The romance business of Tosca Musk, Yubo and Uvalde, sexism in trees and plastic intox

He doesn’t want to buy Twitter, confirms New York Times. It does not make rockets or electric cars. He just sells marshmallows. Tosca Musk, the younger sister of Elon Musk, boss of SpaceX and Tesla, has been cultivating her small business of cold hearts and hot passions since 2017. Its streaming site, Passionflix, is available at 150 countries and labeled in nine languages, offers film adaptations of classic romance novels. For $ 6 a month, subscribers can indulge in syrupy plots, glowing stares and fattening hair happy endings, sometimes played by a “Magnificent Nerdy” of music stars. This sentimental storm is well divided into five categories from a “balakbang barometer” which rarely violates the conventions of soft eroticism.

Tosca, named in honor of Puccini’s opera, was a film director before glancing at the playful career change in the fascinating romance novel market, whose annual bookstore sales are close to 48 million copies. . Lighthouse, he says, of a movement of fanatics “vigorously involved”Passionflix hosts a mega subscriber convention each year called PassionCon.

But the start-up still needs a little help to find its place in a market of 300 streaming sites. Maye Musk, the mother, former model and matriarch of the clan, has been managing Passionflix’s Instagram account for a while. And Elon, as a generous brother, contributed financially to the launch of the site, which is also supported by several big names in Silicon Valley.

Announced the massacre

Salvador Ramos, the boy who killed Uvalde, did not do much Facebook and Instagram, Casey Newton said in his analysis Platformer. She prefers Yubo, a social video network created by French start-up Twelve App, where she has repeatedly made threats of rape and massacre. Three young users reported these disturbing statements to site moderators, without receiving a response. Waiting to find out more, Platformer is careful not to overwhelm Yubo, which has 18 million subscribers in the United States, which is stepping up measures to protect minors and using sophisticated tools such as artificial intelligence to detect dangerous or illegal content in video exchanges.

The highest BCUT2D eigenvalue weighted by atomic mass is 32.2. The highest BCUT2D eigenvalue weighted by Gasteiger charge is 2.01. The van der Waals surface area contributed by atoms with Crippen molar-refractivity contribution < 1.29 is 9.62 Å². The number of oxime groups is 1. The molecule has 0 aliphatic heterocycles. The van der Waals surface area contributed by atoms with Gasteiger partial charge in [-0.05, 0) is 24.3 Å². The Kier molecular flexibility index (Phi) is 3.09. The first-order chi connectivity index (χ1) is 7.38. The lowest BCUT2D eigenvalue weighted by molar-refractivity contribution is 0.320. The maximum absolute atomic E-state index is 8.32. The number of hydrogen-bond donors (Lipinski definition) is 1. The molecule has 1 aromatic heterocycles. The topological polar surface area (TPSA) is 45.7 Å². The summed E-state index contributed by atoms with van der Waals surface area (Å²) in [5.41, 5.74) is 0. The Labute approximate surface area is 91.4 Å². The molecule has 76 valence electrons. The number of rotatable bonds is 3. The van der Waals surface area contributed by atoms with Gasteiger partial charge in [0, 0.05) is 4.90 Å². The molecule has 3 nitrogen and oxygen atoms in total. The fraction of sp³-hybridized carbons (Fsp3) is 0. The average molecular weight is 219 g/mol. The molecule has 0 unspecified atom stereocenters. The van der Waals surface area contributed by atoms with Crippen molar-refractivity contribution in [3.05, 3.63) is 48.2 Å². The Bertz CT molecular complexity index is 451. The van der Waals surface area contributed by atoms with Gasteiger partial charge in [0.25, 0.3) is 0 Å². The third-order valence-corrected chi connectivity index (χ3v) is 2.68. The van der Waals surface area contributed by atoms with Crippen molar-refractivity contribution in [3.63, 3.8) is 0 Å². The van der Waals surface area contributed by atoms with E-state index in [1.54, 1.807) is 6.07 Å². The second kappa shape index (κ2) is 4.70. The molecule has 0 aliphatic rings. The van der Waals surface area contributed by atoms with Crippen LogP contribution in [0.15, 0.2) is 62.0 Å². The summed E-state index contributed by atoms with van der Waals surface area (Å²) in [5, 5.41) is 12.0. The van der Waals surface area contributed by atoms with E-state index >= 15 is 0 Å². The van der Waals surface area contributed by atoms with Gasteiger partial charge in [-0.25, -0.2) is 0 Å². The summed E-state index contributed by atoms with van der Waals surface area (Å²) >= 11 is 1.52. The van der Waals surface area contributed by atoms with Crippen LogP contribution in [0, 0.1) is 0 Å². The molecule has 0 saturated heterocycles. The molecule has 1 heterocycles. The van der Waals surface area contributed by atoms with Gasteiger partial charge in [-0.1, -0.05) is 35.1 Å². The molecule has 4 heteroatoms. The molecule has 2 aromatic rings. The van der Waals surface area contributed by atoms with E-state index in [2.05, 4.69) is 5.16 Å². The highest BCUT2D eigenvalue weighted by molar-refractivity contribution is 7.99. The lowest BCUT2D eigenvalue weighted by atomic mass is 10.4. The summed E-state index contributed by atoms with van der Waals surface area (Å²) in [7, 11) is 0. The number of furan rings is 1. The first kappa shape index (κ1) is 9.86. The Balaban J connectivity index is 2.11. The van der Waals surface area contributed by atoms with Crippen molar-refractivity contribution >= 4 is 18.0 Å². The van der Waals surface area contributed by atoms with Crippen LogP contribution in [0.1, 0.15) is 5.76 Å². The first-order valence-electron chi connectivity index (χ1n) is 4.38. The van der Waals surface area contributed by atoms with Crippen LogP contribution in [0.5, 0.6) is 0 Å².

One question remains: shouldn’t these users also alert, instead of just writing to the site, the adults around them of Ramos ’threats? The article shows that young users of social networks do not hesitate to complain to the sites in case of “bad meeting” or online violence. According to a survey by Thorn, an organization that fights child sexual abuse, 83% of children ages 9 to 17 approach the Internet by predators who have blocked or reported them to moderators. But only 37% said so to their parents.

The sin of men

It’s almost summer, and America, in a big collective sneeze, is under the onslaught of allergies, along with another seasonal disaster: the resurgence of a rumor that pollen is rising air mass, especially in cities, is due to “botanical sexism” people. Fortunately, the Boston Globe is there to explain everything to us. In 2015, a man named Tom Ogren, who identified himself as a “horticulturist epidemiologist” for having a system to measure the level of allergens in the air, confirmed in a blog on the site of the prestigious journal Scientific American, whose municipal services systematically planted male trees to avoid the tedious cleaning of fruits and seeds falling from female trees. But men produce pollen, and their disproportionate number will explain our summers of misery.

Despite the careful rejection of the scientific community, the media has swallowed this poison, which still continues to spread unhindered on social networks. It is archival. Most trees are monoecious and have both sexes, male and female. The resurgence of pollen is largely due to global warming, which is not a decoy.

industry decline

In a frantic editorial, The Atlantic fixes his account on another myth, that of the alleged recycling of plastics, presented as a viable option by, a little suspect, the plastics manufacturers themselves. First, there’s the problem of sorting into so many different plastics-more than ten, for example, in a fast-food meal tray-that synthetic materials can’t be recycled together. Then it is clear: the recycled material costs more than the new product, due to the costs of sorting, transportation and industrial processing.

The authors, a former head of the U.S. Environmental Protection Agency and a well-known chemist, both founders of ecological organizations, denounced decades of misinformation caused by the petrochemical industry to show the innocence of its production. Tactics without envy, in their eyes, those in the tobacco industry, have long held the high priest of rejection.

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